Revisiting Anti-tuberculosis Activity of Pyrazinamide in Mice
- Corresponding Author:
- Jacques H. Grosset
Center for Tuberculosis Research
Johns Hopkins University School of Medicine
Baltimore, Maryland, USA
E-mail: [email protected]
Received Date: January 28, 2014; Accepted Date: March 18, 2014; Published Date: April 05, 2014
Citation: Almeida DV, Tyagi S, Li SY, Wallengren K, Pym AS, et al. (2014) Revisiting Anti-tuberculosis Activity of Pyrazinamide in Mice. J Mycobac Dis 4:145. doi:10.4172/2161-1068.1000145
Copyright: © 2014 Almeida DV, et al. This is an open-access article distributed under the terms of the Creative Commons Attribution License, which permits unrestricted use, distribution, and reproduction in any medium, provided the riginal author and source are credited.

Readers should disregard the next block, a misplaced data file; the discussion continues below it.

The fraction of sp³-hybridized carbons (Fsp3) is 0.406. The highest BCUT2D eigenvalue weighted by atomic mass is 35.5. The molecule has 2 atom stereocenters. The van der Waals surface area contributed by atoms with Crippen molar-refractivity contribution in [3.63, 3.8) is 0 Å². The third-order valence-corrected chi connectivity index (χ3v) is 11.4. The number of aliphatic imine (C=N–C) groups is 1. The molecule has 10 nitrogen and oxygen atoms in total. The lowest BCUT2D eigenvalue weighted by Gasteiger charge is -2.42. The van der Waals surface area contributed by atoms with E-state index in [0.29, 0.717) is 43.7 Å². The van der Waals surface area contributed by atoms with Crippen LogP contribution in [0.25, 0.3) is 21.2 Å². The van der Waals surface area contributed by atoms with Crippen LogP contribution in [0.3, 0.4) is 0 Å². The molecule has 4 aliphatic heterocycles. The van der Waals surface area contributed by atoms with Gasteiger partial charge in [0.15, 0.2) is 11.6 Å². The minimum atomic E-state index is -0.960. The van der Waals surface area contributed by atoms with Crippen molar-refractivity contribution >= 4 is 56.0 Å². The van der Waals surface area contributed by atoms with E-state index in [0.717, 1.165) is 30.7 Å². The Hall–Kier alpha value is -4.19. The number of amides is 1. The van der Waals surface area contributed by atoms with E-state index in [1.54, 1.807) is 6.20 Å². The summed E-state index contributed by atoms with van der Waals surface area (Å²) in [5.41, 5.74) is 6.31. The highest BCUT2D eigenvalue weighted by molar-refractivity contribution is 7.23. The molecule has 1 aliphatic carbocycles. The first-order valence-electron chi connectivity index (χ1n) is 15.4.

The mechanism of action of pyrazinamide, a key sterilizing drug in the treatment of tuberculosis, remains elusive; pyrazinamide is a pro-drug that requires activation by a bacterial-encoded enzyme, and its activity is most apparent on non-replicating Mycobacterium tuberculosis. Recently, it has been suggested that pyrazinamide might exert also some host-directed effect in addition to its antimicrobial activity. To address this possibility, three sequential experiments were conducted in immune-competent BALB/c and in immune-deficient, athymic nude mice. In the first experiment, BALB/c mice infected with M. bovis, which is naturally resistant to pyrazinamide because it is unable to activate the drug, were treated with standard drug regimens with and without pyrazinamide to specifically detect a host-directed effect. As no effect was observed, pyrazinamide activity was compared in M. tuberculosis-infected BALB/c and nude mice to determine whether the effect of pyrazinamide would be reduced in the immune deficient mice. As pyrazinamide did not appear to have any affect in the nude mice, a third experiment was performed in which rifampin was replaced with rifapentine (a similar drug with a longer half-life) to permanently suppress mycobacterial growth. In these experimental conditions, the antimicrobial effect of pyrazinamide was clear. Therefore, the results of our studies rule out a significant host-directed effect of pyrazinamide in the TB infected host.